This wickedly funny English whodunit was a Mystery Guild Main Selection. Its spunky heroine, interior decorator Ellie Haskell, aspires to live a perfectly normal life with her husband and children in their lovely old house. But bizarre events and outlandish characters keep landing on her doorstep in Chitterton Fells, the charming little village by the sea. Just when Ellie means to escape her hectic life by taking a vacation in France, her long-lost father shows up with the ashes of his lady love in his suitcase. Ellie becomes suspicious as Daddy recounts the details of his storybook romance with Harriet, the platinum-blonde ideal of English womanhood he met in a German biergarten.
You will relish Cannell’s keen sense of the absurd as the plot thickens to include a visit from a kleptomaniac aunt, a village production called Murder Most Fowl, and missing relics of the local saint, Ethelwort. Barbara Rosenblat, with her impeccable comic timing and flair for characterization, is the perfect narrator for Cannell’s uproarious series.
©1999 Dorothy Cannell (P)2000 Recorded Books, LLC
I enjoyed the Thin Woman so much when re-reading it for the nth time recently that I thought I'd find the audiobooks. There are only two available here and this is the better one, but Ellie Haskell has somehow become a minor character in a Wacky Farce Parade that drags quite a bit.
The doormat that Ellie's become. It makes the humor pretty forced.
When it finally ended.
It was a cheerful little earful.
When the three relatives of Harriett came a calling. The hilarious descriptions of them by the author, and the narrator's interpretation of how they sounded when they spoke.
Bringing to life the characters.
Mostly laugh, it was fun, with some sadness but lighthearted so you could feel uplifted no matter what.
The plot got a little convoluted toward the end, but the ridiculous twists and turns just made the book even more entertaining for me.
This book made a plot out of nothing. Or perhaps I should say that there was no real plot. It had some interesting ideas (like the gypsy appearing to both Harriet and Giselle) but it didn't amount to anything of interest.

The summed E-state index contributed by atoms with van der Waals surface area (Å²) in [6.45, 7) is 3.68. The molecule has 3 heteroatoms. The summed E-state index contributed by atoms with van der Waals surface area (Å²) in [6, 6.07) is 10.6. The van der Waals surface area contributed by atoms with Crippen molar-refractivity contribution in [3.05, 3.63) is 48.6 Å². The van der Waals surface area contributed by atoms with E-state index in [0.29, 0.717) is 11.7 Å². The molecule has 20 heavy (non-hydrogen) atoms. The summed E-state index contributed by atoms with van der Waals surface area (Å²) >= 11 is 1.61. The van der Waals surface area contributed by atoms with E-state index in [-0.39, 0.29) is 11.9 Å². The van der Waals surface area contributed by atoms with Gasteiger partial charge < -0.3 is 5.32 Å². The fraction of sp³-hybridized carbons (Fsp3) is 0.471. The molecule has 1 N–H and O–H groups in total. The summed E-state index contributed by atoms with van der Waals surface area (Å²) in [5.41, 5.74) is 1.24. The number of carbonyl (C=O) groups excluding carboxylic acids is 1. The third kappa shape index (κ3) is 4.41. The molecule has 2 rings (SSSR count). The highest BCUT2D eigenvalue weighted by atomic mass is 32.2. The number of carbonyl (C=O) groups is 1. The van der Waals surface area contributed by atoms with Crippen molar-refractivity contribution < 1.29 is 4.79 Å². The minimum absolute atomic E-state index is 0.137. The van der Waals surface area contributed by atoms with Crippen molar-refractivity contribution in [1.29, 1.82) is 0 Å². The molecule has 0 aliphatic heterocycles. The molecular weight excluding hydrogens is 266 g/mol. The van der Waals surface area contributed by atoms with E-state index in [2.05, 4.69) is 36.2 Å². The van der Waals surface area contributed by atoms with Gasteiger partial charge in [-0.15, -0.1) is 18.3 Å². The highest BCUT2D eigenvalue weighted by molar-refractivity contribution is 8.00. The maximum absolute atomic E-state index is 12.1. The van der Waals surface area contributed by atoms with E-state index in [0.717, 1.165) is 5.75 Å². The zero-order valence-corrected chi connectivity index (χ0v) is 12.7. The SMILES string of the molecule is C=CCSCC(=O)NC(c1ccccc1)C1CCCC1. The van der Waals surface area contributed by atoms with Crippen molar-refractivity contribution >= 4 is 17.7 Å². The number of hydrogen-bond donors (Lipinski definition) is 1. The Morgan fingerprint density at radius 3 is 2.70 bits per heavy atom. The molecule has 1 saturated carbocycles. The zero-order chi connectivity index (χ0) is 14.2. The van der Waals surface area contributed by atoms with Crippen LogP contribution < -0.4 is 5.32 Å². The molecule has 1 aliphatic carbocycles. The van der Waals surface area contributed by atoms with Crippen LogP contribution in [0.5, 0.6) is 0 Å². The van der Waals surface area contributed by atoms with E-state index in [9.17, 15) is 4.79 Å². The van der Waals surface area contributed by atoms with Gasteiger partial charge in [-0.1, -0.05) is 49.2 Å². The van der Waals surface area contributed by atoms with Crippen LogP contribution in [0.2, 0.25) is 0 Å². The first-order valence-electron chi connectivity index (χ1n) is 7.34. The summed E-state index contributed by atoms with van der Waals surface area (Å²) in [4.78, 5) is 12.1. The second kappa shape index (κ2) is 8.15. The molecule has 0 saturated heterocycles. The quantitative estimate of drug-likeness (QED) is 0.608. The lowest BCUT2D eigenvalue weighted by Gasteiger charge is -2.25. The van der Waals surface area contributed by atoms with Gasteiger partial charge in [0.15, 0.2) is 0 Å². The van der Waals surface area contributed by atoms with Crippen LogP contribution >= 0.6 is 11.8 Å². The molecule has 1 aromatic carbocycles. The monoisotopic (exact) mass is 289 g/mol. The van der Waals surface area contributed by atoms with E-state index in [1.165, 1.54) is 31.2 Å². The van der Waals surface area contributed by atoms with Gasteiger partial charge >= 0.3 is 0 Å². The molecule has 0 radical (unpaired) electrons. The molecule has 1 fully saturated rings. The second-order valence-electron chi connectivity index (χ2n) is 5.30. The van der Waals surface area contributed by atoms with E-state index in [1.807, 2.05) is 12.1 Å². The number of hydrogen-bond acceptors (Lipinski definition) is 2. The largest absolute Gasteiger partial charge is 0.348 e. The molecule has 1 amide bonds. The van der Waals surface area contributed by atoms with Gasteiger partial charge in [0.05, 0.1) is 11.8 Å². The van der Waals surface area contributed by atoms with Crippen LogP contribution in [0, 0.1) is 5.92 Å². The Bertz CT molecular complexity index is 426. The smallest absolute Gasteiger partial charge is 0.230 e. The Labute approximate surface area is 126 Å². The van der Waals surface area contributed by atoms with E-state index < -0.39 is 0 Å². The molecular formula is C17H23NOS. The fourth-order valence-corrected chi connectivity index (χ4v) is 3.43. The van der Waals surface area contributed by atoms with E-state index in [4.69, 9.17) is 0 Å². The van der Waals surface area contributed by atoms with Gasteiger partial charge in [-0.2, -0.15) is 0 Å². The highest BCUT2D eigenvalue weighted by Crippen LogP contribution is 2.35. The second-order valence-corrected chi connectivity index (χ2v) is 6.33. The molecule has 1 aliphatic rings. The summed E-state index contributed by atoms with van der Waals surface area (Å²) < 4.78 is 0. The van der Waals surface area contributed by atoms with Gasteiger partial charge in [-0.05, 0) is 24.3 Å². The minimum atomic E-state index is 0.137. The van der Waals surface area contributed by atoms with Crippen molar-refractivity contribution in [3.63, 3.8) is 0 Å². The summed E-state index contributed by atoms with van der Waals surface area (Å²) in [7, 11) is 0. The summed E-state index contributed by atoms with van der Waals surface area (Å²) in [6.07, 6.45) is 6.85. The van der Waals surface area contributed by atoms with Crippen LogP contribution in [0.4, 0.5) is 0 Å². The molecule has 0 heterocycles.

The story labored on and on about the relationship between Harriett and Ellie's father from the father's perspective. I found him pompous and dull.
Saved the English accent for when she was speaking words that someone actually said. She didn't pull off the accent thought the whole narrative.
No. It was a waste of my time and my credit.
Even Barbara Rosenblatt couldn't save this audiobook.
"Might be Described as a Romp"
If you can suspend disbelief sufficiently to be able to get engulfed in the amazing occurences, you will enjoy this book. Its a bit of a mix of Agatha Christie, Enid BLyton and Janet Evanovitch! I found the tongue in cheek humour quite amusing but got a bit frustrated with the plot which involved people being very gullible about events and rather 'olde English' stiff upper lip refusing to report people to the police to protect them. For instance when the barmy vicar drives off in the main character's car she doesn't consider telling the police, although it is missing for several days and has a vital piece of evidence on the front seat, because it will go badly for the vicar if she tells. THe story depends on a lot of very strange unrealistic characters but kept me listening until the end.
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